After a similar proposal died in the Michigan House of Representatives during the last legislative session, when that chamber was controlled by Democrats, state Reps. Eileen Kowall (R-White Lake, Highland) and Gail Haines (R-Waterford, West Bloomfield) have reintroduced a string of bills that would require the state government to appropriate funds to pay for so-called “unfunded mandates” placed upon local governments.
House Bills (HBs) 4038 through 4041 have been referred to the House Government Operations Committee, where they await a hearing.
Unfunded mandates occur when the state government enacts laws or administrative rules that require local governments — school districts, community colleges, intermediate school districts, cities, villages, townships, counties, and authorities — to provide a new activity or service without allocating funding to pay for those services or activities.
Under the Headlee Amendment to Michigan’s 1963 Constitution, the state is “prohibited from reducing the state financed proportion of the necessary costs of any existing activity or service required of units of local government by state law. A new activity or service or an increase in the level of any activity or service beyond that required by existing law shall not be required by the Legislature or any state agency of units of local government, unless a state appropriation is made and disbursed to pay the unit of local government for any necessary increased costs.”
Despite this constitutional provision adopted by Michigan voters in 1978, the state government occasionally enacts unfunded mandates for local governments — sometimes unintentionally.
Under the new legislative package, a new activity or service, or an increase in the level of any activity or service beyond what is currently required under state statute of a local government by a state agency rule, regulation, bulletin or directive would be prohibited unless the state Legislature appropriated funds and a disbursement system was been established to pay the affected local units of government for any necessary increased costs.
One of the bills seeks to set up a legislative process whereby the state government considers the fiscal impact of state government action on local units of government, according to Kowall. A local government mandate advisory panel would put together “fiscal impact statements,” and the panel “would be able to pull together some estimates on what costs (are associated with various state government actions), and then advise our fiscal agencies of that,” she said.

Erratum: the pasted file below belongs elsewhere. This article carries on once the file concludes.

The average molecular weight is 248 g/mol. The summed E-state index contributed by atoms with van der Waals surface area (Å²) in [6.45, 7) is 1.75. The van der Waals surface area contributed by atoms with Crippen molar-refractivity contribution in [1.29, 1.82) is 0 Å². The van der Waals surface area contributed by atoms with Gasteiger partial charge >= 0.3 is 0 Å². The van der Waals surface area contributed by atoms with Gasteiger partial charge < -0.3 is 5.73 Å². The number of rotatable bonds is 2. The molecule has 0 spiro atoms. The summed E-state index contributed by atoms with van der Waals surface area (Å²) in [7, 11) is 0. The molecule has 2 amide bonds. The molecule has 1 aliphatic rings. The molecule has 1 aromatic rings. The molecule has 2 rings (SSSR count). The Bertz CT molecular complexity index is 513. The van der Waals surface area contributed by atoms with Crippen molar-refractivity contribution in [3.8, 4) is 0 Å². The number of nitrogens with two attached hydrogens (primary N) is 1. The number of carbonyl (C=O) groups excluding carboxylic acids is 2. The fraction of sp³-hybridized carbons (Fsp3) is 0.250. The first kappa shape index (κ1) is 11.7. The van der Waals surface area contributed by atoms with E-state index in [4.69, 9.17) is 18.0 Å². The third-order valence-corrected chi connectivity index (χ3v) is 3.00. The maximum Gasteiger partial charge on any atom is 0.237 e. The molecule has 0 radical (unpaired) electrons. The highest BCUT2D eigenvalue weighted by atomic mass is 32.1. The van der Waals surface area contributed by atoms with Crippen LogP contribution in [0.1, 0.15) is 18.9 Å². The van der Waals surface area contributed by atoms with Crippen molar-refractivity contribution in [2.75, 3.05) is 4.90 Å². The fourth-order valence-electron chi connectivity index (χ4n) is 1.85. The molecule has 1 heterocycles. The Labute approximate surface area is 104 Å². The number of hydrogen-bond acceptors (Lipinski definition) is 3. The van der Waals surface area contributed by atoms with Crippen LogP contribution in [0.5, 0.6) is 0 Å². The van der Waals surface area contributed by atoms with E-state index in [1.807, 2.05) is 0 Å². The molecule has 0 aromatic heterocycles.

“The same thing would be true of administrative rules,” Kowall said.
The panel would be comprised of the directors of the House and Senate fiscal agencies or their designees; the director of the Department of Technology, Management and Budget, or his or her designee; and representatives of groups representing the interests of counties, cities, villages, townships, school districts and intermediate school districts, and community colleges.
Although a similar package of bills was unsuccessful in being enacted during the last legislative session, Kowall said she is “definitely a lot more hopeful” that the new package will be met with greater support now that Republicans hold the state House of Representatives and the governor’s mansion, unlike when they were introduced last time.
“The issue with the unfunded mandates is, ‘Is any legislation that is being proposed or passed going to cost a local government money?’” Haines said. “If it is, where is the funding coming from? When local government is trying to make due with less, I think it’s important (to consider that).”
State Rep. Bill Rogers (R-Milford) said that, when the issue came up during the last legislative session, he was supportive of the bills and this session he will continue to be “on board with it.”
“The (Michigan) Constitution says that we can’t do it. I am totally backing those bills,” he said.
State Rep. Chuck Moss (R-Orchard Lake) said he may throw his support behind the bills, too.
“If you are going to pass a bill that forces every locality to have a dog park, but (the local municipality has to) pay for it, what’s it going to cost the locals? It’s about us disciplining ourselves (in Lansing),” he said.
State Rep. Lisa Brown (D-West Bloomfield, Commerce, Wolverine Lake) couldn’t be reached for comment prior to press time.